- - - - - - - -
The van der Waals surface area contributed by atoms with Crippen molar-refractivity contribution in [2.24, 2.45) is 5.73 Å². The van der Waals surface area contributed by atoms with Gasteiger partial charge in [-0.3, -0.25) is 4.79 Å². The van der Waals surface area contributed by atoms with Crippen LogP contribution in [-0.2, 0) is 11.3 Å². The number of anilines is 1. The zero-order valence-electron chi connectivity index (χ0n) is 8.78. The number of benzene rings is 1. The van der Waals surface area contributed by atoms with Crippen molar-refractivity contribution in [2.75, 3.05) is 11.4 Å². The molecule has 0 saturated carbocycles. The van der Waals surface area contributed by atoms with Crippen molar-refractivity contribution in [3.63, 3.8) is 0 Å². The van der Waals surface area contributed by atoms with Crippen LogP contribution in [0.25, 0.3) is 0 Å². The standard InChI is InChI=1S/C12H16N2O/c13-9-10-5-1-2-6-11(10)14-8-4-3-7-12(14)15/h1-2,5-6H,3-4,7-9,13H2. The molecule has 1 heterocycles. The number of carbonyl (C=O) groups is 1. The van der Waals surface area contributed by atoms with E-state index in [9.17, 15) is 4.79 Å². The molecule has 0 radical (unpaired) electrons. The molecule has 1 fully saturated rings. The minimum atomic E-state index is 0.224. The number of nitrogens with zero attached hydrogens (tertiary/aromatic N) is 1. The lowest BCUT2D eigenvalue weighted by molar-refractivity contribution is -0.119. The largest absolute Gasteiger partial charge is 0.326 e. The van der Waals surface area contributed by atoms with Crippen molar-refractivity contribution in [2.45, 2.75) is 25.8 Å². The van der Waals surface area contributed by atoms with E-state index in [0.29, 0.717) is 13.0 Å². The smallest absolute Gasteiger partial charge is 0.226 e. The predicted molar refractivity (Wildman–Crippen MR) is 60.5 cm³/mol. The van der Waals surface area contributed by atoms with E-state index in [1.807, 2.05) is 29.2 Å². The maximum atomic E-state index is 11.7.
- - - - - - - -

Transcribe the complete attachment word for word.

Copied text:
The van der Waals surface area contributed by atoms with Crippen molar-refractivity contribution in [2.24, 2.45) is 5.73 Å². The van der Waals surface area contributed by atoms with Gasteiger partial charge in [-0.3, -0.25) is 4.79 Å². The van der Waals surface area contributed by atoms with Crippen LogP contribution in [-0.2, 0) is 11.3 Å². The number of anilines is 1. The zero-order valence-electron chi connectivity index (χ0n) is 8.78. The number of benzene rings is 1. The van der Waals surface area contributed by atoms with Crippen molar-refractivity contribution in [2.75, 3.05) is 11.4 Å². The molecule has 0 saturated carbocycles. The van der Waals surface area contributed by atoms with Crippen molar-refractivity contribution in [3.63, 3.8) is 0 Å². The van der Waals surface area contributed by atoms with Crippen LogP contribution in [0.25, 0.3) is 0 Å². The standard InChI is InChI=1S/C12H16N2O/c13-9-10-5-1-2-6-11(10)14-8-4-3-7-12(14)15/h1-2,5-6H,3-4,7-9,13H2. The molecule has 1 heterocycles. The number of carbonyl (C=O) groups is 1. The van der Waals surface area contributed by atoms with E-state index in [9.17, 15) is 4.79 Å². The molecule has 0 radical (unpaired) electrons. The molecule has 1 fully saturated rings. The minimum atomic E-state index is 0.224. The number of nitrogens with zero attached hydrogens (tertiary/aromatic N) is 1. The lowest BCUT2D eigenvalue weighted by molar-refractivity contribution is -0.119. The largest absolute Gasteiger partial charge is 0.326 e. The van der Waals surface area contributed by atoms with Crippen molar-refractivity contribution in [2.45, 2.75) is 25.8 Å². The van der Waals surface area contributed by atoms with E-state index in [0.29, 0.717) is 13.0 Å². The smallest absolute Gasteiger partial charge is 0.226 e. The predicted molar refractivity (Wildman–Crippen MR) is 60.5 cm³/mol. The van der Waals surface area contributed by atoms with E-state index in [1.807, 2.05) is 29.2 Å². The maximum atomic E-state index is 11.7.